The Insect Vector Project

The Insect Vector Project

Anopheles stephensi infected by the fungus Beauveria bassiana (Matt Thomas & Andrew Read)

Population biology of insect vectors

Novel genetic control mechanisms

A homing endonuclease gene (HEG) codes for a protein that, in the heterozygous state, causes a double-strand break in the wildtype chromosome exactly opposite the site where the HEG is inserted.  The double-strand break is repaired using the homologous chromosome as a template, and this causes the HEG to be copied from one chromosome to another.  The ability to convert a heterozygote to a homozygote leads to very strong selection for the HEG which can quickly rise from very low frequencies to fixation.  Austin Burt at Imperial College realised that this was a potentially very powerful technique that could be used to knock out genes in wild populations or to drive beneficial genes to fixation.  He brought together a consortium of labs to explore how this might be used to attack the vectors of malaria in Africa which was funded as part of the Gates Grand Challenges in Global Health programme to “Develop a Genetic Strategy to Deplete or Incapacitate a Disease-transmitting Insect Population”. My role is with Austin and the post doc employed on the project, Anne Deredec, to develop population models of the spread of the HEGs and to compare the different ways they might be employed.

We have also worked with Andrea Crisanti and Flaminia Catteruccia at Imperial College, both pioneers of the genetic transformation of Anopheles mosquitoes, to explore the population aspects of mosquito genetic manipulation.

Selected publications

  • Alphey, L.  &  23 co-authors 2002 Malaria control with genetically manipulated insect vectors (Viewpoint article).  Science 298, 119-121.
  • Catteruccia, F., Godfray, H.C.J. & Crisanti, A. 2003 Impact of genetic manipulation on the fitness of Anopheles stephensi mosquitoes.  Science 299, 1225-1227.
  • Deredec, A., Burt, A. & Godfray, H.C.J. 2008 The population genetics of using homing endonuclease genes (HEGs) in vector & pest management.  Genetics 179, 2013 – 2026.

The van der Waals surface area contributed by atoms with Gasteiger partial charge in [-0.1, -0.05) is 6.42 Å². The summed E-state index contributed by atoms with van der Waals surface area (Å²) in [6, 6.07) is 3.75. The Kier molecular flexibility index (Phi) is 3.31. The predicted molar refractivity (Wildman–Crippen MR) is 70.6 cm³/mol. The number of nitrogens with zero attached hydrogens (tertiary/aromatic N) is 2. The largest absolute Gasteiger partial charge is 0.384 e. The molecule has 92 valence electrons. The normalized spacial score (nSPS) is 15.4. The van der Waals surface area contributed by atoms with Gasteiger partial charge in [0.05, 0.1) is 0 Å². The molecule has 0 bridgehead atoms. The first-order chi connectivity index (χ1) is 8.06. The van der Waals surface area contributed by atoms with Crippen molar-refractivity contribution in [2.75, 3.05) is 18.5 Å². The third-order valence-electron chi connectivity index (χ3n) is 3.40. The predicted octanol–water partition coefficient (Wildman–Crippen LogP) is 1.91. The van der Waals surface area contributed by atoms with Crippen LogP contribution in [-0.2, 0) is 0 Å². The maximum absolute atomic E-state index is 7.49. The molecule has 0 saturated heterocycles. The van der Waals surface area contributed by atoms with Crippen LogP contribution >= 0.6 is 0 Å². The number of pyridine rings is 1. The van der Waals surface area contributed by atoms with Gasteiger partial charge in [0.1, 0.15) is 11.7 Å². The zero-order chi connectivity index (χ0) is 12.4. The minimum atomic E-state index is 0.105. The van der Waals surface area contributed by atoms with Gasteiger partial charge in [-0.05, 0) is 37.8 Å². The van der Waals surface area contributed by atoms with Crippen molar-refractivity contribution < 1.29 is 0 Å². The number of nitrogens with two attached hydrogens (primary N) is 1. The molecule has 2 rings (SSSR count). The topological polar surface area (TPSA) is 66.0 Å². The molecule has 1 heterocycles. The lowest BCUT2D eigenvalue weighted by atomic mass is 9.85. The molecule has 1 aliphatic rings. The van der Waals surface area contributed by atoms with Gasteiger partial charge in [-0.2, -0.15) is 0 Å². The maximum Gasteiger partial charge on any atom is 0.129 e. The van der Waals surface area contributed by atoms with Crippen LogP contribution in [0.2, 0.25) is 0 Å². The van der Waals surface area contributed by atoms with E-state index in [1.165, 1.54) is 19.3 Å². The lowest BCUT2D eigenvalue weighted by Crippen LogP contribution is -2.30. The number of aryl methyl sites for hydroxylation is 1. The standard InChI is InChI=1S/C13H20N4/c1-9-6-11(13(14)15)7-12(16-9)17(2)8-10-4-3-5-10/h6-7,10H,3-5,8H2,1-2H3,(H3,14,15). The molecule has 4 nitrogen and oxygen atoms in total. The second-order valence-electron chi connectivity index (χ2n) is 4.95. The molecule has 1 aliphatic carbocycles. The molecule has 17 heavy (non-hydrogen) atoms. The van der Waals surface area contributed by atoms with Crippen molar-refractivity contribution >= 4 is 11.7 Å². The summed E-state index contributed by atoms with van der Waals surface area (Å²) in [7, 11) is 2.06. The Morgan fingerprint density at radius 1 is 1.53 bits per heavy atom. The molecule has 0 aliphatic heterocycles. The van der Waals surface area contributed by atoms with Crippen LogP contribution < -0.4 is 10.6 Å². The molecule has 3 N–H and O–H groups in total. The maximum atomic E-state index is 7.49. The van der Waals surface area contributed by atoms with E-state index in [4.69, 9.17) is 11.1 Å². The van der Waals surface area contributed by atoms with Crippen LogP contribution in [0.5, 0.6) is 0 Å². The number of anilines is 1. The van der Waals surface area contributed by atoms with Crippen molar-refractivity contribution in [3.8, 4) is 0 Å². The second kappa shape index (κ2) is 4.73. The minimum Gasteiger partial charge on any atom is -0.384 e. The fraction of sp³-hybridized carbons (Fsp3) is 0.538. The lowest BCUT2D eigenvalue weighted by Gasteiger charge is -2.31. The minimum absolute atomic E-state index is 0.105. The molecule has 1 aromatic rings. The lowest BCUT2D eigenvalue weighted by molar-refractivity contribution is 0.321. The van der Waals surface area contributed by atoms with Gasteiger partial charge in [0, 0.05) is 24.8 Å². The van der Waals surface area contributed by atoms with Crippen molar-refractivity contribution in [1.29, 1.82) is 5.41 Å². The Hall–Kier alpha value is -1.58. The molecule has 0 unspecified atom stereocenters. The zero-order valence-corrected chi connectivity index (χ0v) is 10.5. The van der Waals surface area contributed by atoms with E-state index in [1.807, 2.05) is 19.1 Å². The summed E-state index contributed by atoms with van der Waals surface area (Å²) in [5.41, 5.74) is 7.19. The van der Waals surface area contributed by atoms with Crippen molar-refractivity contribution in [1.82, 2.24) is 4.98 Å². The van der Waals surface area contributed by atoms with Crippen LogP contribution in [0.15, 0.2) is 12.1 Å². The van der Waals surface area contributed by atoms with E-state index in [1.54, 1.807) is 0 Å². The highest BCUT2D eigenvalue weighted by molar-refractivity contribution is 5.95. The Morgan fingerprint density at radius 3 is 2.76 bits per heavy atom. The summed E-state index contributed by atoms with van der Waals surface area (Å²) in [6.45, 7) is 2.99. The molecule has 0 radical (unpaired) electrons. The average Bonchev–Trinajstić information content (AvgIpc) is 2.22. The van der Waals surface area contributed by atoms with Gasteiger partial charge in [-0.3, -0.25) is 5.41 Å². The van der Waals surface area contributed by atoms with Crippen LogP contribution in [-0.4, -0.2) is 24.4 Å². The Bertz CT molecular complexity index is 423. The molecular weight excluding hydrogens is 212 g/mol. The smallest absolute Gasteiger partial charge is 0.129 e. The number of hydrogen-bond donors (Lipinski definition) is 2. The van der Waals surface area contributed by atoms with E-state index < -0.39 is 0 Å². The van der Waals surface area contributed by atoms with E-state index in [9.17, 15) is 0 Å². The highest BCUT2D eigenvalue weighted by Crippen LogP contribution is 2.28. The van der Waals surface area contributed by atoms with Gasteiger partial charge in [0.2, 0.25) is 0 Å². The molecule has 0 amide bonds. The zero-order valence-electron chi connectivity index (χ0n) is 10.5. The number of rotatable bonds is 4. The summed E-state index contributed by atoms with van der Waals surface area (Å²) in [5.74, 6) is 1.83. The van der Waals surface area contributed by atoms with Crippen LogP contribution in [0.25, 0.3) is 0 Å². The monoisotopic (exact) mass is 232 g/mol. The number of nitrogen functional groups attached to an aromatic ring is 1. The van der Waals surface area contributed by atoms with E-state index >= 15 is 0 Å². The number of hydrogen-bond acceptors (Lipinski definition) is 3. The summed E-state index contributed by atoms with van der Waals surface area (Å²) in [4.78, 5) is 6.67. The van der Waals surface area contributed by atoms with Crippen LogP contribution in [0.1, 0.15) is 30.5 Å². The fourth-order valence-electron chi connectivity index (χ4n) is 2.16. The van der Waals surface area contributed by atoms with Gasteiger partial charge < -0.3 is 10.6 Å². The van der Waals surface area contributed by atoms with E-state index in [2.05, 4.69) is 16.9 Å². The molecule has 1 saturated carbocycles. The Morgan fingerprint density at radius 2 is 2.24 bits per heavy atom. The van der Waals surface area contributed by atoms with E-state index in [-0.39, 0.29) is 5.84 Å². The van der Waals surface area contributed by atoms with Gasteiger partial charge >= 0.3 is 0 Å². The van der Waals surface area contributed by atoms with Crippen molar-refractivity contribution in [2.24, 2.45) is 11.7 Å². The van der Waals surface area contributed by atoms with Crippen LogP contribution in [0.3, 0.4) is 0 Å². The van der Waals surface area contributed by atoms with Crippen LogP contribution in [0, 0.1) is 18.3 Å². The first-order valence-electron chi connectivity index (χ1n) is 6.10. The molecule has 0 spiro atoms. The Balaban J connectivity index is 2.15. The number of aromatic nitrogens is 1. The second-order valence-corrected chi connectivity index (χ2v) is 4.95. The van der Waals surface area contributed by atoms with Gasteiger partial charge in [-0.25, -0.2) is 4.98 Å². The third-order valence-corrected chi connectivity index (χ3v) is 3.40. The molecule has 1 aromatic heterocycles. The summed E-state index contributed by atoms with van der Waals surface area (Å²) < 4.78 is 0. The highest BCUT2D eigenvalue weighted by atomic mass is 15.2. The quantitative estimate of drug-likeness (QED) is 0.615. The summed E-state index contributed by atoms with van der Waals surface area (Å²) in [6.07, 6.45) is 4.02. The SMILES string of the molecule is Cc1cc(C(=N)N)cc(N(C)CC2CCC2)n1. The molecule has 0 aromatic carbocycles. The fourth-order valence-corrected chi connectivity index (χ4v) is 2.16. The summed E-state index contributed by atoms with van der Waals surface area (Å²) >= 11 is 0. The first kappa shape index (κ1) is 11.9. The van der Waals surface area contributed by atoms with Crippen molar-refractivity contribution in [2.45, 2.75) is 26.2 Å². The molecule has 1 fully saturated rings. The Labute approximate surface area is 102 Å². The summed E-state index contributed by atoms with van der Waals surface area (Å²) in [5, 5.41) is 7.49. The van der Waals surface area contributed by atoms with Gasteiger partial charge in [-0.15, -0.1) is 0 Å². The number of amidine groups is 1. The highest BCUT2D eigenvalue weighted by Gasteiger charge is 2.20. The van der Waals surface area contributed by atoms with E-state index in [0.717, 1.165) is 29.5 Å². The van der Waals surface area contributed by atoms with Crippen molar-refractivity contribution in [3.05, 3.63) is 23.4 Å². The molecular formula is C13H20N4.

Stage-structured population dynamics

We have a long-standing interest in modelling stage-structure in insect populations, particularly in host-pathogen and host-parasitoid interactions where the host is susceptible for only part of its life history. Related stage-structured processes occur in mosquito populations where density-dependence may operate only in the larval stage, while only the adult picks up the malaria pathogen (and this has a fixed maturation period). With Penny Hancock we have been using the lumped age-class technique developed by Roger Nisbit and Bill Gurney to develop a series of mosquito-malaria models in which the full mosquito life cycle is treated in a natural way. We will use these models to help explore strategies for exploiting the HEG genes discussed above.

Currently we are developing models of the adult mosquito stage that treat the gonotrophic cycle (the cycle of blood feeding, egg maturation and maturation) in an intuitive way, and with Matt Thomas models of the interaction between mosquitoes and entomopathogenic fungi that reduce adult mosquito longevity and which might be used as biopesticides.

Selected publications

  • Hancock, P.A. & Godfray, H.C.J. 2007 Application of the Lumped Age-Class technique to studying the dynamics of malaria-mosquito-human interactions.  Malaria Journal 6, 98.